Once charged the device can be switched on, it takes around one minute from power off, after which the device is ready for use. An included setup wizard walks through some of the essential settings after which the Scroll Engage is ready for operation and the first stop is most probably going to be to connect the device to a wireless hotspot and download some apps.
I initially experienced some difficulty connecting the device to a BT HomeHub 3 as the tablet seemingly ignored connection requests to the wireless network however it seems I was being a little too keen to fiddle with things as it takes a little longer to connect than might be expected of a more expensive device. In operation I found the tablet can take quite a few seconds after identifying the network to actually connect to it – once you are aware of this you can allow for it and once the tablet connects to the network it works well – and consistently.
For downloading applications access to the Google Play store is accessible however there is an interesting caveat through the inclusion of SlideME Marketplace and Wild Tangent. As it stands, according to Storage Options, the tablet cannot be officially used to access the Android Marketplace. As the website says,
“Due to licence restrictions, Scroll Extreme cannot officially be used to access the Android Marketplace. However applications can be downloaded from the SlideME market place and a number of other free App Stores. Also included on the tablet are a number of pre-installed apps including Adobe Flash Player, BBC News, Facebook, MSN Talk, Twitter, YouTube, Aldiko Book Reader, WildTangent, 7 Digital, Games, and more**
**App availability subject to suitable android 4.0 versions being made available by their respective publishers.”
Fortunately, many of the applications I might head to were available from these other market places so it was not a particular issue – only heavy users of the Google Play services may find it a distraction.
Also, applications appeared to scale well on the screen and I did not experience any display issues with applications downloaded from the various app stores.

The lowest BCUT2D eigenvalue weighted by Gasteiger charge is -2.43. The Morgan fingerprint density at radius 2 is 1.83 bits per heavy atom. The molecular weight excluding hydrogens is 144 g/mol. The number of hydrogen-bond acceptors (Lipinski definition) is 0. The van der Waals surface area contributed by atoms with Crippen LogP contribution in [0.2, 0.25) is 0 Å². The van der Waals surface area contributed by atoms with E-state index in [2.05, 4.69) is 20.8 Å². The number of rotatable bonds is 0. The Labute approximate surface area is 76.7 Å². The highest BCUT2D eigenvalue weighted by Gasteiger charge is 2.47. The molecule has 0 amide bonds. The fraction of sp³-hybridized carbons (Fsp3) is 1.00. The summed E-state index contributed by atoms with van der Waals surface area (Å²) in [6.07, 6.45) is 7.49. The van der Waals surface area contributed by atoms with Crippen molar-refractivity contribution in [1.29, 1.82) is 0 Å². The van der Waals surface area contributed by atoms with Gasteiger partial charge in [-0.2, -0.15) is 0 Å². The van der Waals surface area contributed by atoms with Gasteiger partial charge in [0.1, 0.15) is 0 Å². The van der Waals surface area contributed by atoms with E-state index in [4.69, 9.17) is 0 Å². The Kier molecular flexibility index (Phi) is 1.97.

The interface is nicely presented on the Scroll Engage with a toolbar across the bottom, with soft buttons and notification area, and access to Google Search and quick access to the apps/widgets along the top. Once you get to grips with where the various soft buttons are users of Android devices will feel right at home whilst users of Apple based products should latch on to the different ways of accessing things quite quickly.
Web browsing is made much easier through the larger 8” screen particularly if your current device is something the size of, say, an iPod Touch, and mail is easier to handle too. Another area that will benefit from the larger screen is Google Maps
In summary: Scroll Engage 8” Tablet
There is more to the Scroll Engage than I could cover in this review including the 3D video output, firmware ugprades, eBoook capabilities, and the external memory card so I will aim to cover some of these in a future look at the Scroll Engage. Probably the biggest edge the Scroll Engage currently has, over alternatives available, is the microSD card support which adds potentially limitless storage.
In summary the Scroll Engage is a tempting device for budget conscious people who are looking for a device smaller than an iPad but larger than a smart phone. It is not quite as zippy as higher end tablets on the market but in everyday use it would be difficult to see much of a difference. In addition, the Engage is worthy of consideration for those currently looking at the iPod touch as the larger screen is much easier on the eye – something for parents to consider perhaps.
For more information head over to the Storage Options website.